I just spent some time trying to work with NewLisp, then Scheme, then Common Lisp and, while those platforms have their merits, they aren't for me. At least not when I have a burning need to get some work done.
But I'm gradually learning that good enough isfine and that progressis more important thanperfect, and that perfect is the enemy ofdone.
These are sayings that I have posted above my desk at work; none of my co-workers have really noticed them, but they're nice to have around. They're useful reminders.
But the best cure for my be good, my always proving myself, and my I must beperfectall of the time default mindset, is this classic lecture by Dr. Heidi Grant (start at 19sec):
In short, if you're like me and don't have time for a 20-minute video, science shows that people tend to have two mindsets:
Be good mindset: everything I do is about demonstrating competence; everyone is judging me all of the time.
Get better mindset: I'm here to learn, I'm here to get better, challenges are good, growing is good; so long as I'm learning (and I'm doing better than yesterday—or last week), I'm doing OK.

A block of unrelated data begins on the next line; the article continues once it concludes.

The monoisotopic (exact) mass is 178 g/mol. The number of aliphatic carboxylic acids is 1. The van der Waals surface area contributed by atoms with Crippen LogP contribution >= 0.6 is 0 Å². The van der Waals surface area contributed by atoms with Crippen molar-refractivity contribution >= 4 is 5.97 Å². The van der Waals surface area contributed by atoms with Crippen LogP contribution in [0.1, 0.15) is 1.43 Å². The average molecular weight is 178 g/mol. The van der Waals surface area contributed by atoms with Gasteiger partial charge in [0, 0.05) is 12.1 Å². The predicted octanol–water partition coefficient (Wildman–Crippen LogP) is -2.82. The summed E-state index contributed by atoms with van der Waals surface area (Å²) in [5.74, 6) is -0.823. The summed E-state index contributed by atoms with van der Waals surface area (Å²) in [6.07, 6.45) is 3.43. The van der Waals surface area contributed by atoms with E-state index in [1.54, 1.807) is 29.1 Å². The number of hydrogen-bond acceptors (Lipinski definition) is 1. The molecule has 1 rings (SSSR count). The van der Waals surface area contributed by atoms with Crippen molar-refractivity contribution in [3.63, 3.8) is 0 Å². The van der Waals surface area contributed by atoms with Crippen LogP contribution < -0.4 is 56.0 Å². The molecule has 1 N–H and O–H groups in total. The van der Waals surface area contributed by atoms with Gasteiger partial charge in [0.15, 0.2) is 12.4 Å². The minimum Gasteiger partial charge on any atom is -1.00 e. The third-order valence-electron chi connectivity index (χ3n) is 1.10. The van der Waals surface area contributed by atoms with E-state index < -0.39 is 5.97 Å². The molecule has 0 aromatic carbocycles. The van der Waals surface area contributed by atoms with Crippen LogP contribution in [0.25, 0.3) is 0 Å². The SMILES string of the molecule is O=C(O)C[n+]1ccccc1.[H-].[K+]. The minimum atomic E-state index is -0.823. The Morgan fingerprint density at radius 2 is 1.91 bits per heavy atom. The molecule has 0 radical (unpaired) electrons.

If you've ever read or heard of the book Mindset by Carol Dweck, it's the same as what she talked about with growth mindsets (get better) and fixed mindsets (be good). However, I find Dr. Heidi Grant's work much more accessible; I've gotten alot further reading her book Succeed: How We Can Reach Our Goals than I ever did with Dweck's book. Dr. Grant's audience is much more mainstream then Dweck's.
This philosophy, this belief, this faith is the underlying bedrock of this blog: that each one of us can work hard, improve our skills a little bit, and do it all over again tomorrow. And, in a month or a year we won't believe how far we've come.